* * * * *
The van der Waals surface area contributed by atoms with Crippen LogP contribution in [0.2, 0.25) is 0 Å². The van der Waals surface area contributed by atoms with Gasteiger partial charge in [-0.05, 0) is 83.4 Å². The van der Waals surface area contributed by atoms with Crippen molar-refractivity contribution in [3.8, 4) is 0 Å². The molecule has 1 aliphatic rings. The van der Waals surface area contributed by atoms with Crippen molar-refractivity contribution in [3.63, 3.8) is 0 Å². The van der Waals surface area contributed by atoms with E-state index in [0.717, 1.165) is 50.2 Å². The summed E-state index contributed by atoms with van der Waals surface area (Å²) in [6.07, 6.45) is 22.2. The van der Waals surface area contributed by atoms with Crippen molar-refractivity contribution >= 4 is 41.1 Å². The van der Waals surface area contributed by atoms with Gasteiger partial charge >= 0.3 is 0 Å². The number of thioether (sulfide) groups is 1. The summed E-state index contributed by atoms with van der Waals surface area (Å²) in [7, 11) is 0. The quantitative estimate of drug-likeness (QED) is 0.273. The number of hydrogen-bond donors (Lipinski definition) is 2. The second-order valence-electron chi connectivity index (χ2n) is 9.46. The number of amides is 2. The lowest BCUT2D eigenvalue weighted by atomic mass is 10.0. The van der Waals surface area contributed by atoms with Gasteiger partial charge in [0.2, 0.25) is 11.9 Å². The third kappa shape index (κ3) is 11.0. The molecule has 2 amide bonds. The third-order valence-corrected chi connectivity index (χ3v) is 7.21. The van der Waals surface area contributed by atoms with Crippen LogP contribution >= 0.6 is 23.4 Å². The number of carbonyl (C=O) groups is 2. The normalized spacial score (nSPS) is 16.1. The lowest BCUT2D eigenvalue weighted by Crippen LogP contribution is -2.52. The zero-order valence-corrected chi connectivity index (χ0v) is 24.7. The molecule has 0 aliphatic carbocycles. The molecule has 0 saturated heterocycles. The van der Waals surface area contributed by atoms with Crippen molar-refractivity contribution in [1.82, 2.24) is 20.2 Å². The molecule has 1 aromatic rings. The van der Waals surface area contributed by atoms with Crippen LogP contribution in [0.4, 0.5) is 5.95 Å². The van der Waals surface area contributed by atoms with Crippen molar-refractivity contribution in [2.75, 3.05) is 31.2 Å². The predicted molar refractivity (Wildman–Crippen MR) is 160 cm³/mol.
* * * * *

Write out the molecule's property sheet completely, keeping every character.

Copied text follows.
The van der Waals surface area contributed by atoms with Crippen LogP contribution in [0.2, 0.25) is 0 Å². The van der Waals surface area contributed by atoms with Gasteiger partial charge in [-0.05, 0) is 83.4 Å². The van der Waals surface area contributed by atoms with Crippen molar-refractivity contribution in [3.8, 4) is 0 Å². The molecule has 1 aliphatic rings. The van der Waals surface area contributed by atoms with Crippen molar-refractivity contribution in [3.63, 3.8) is 0 Å². The van der Waals surface area contributed by atoms with E-state index in [0.717, 1.165) is 50.2 Å². The summed E-state index contributed by atoms with van der Waals surface area (Å²) in [6.07, 6.45) is 22.2. The van der Waals surface area contributed by atoms with Crippen molar-refractivity contribution >= 4 is 41.1 Å². The van der Waals surface area contributed by atoms with Gasteiger partial charge >= 0.3 is 0 Å². The number of thioether (sulfide) groups is 1. The summed E-state index contributed by atoms with van der Waals surface area (Å²) in [7, 11) is 0. The quantitative estimate of drug-likeness (QED) is 0.273. The number of hydrogen-bond donors (Lipinski definition) is 2. The second-order valence-electron chi connectivity index (χ2n) is 9.46. The number of amides is 2. The lowest BCUT2D eigenvalue weighted by atomic mass is 10.0. The van der Waals surface area contributed by atoms with Gasteiger partial charge in [0.2, 0.25) is 11.9 Å². The third kappa shape index (κ3) is 11.0. The molecule has 2 amide bonds. The third-order valence-corrected chi connectivity index (χ3v) is 7.21. The van der Waals surface area contributed by atoms with Crippen LogP contribution >= 0.6 is 23.4 Å². The number of carbonyl (C=O) groups is 2. The normalized spacial score (nSPS) is 16.1. The lowest BCUT2D eigenvalue weighted by Crippen LogP contribution is -2.52. The zero-order valence-corrected chi connectivity index (χ0v) is 24.7. The molecule has 0 aliphatic carbocycles. The molecule has 0 saturated heterocycles. The van der Waals surface area contributed by atoms with Crippen molar-refractivity contribution in [1.82, 2.24) is 20.2 Å². The molecule has 1 aromatic rings. The van der Waals surface area contributed by atoms with Crippen LogP contribution in [0.4, 0.5) is 5.95 Å². The van der Waals surface area contributed by atoms with Crippen molar-refractivity contribution in [2.75, 3.05) is 31.2 Å². The predicted molar refractivity (Wildman–Crippen MR) is 160 cm³/mol.